It’s the Off-Season. Time off from events means it’s Base Builder time.
Base Training, or Base Builder as we call it, is the theme for this time of year. Despite the common theme, everyone has a slight variation on what base training entails. However the overall theme is the same: to put in the training time to build fitness, from general to specific, before your next racing season.
Autumn and Winter is the time of the year most endurance athletes commonly associate with base training. At this time of year, we’re several months away from race season and it’s time to build our general fitness. With general fitness intact, you’re better able to handle the more demanding loads of race specific fitness that follows. General Fitness to us means the least race specific fitness. Since racing is a ways off, we can spend time on areas that either get neglected or we simply can’t afford to train when in the midst of racing season.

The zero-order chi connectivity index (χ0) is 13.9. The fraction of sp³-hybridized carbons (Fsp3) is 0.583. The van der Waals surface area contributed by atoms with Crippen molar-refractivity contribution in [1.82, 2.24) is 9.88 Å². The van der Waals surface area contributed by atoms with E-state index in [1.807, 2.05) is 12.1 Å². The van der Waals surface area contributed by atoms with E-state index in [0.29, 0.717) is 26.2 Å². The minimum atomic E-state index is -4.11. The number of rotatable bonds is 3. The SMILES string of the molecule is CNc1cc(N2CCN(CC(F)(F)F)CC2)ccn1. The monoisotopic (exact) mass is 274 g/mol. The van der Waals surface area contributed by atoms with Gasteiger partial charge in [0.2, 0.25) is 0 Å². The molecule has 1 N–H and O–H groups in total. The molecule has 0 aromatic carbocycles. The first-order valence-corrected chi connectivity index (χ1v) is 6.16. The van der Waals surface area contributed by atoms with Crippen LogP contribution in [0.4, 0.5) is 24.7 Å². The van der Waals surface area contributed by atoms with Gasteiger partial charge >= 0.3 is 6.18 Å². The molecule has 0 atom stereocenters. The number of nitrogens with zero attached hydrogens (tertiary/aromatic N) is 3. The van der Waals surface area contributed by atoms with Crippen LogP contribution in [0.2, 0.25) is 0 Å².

The Energy System Chain-Link Model
We think of fitness as links in a chain. One end of the chain is very low intensity (your all-day riding pace); and the other end of the chain is very high intensity (your 1 rep max anaerobic strength). The two ends of the chain are then connected by all the energy systems that lie in between. From high to low, these include: power movements in the gym, Peak Power on the bike, Anaerobic Power, Vo2 Max, Anaerobic Threshold, “Sweet Spot”, Aerobic Threshold, and Aerobic Endurance.
When we begin to build our base fitness for racing a bicycle we begin by training the outer most links (the least race specific). For example, we first focus on the two far ends of the energy system chain: peak movement strength (ie. weight lifting) and aerobic endurance. After that, from these two “ends” of the energy system chain we move progressively inward as we build base fitness. As a result, we progressively move towards the more race specific energy systems in the middle of the chain.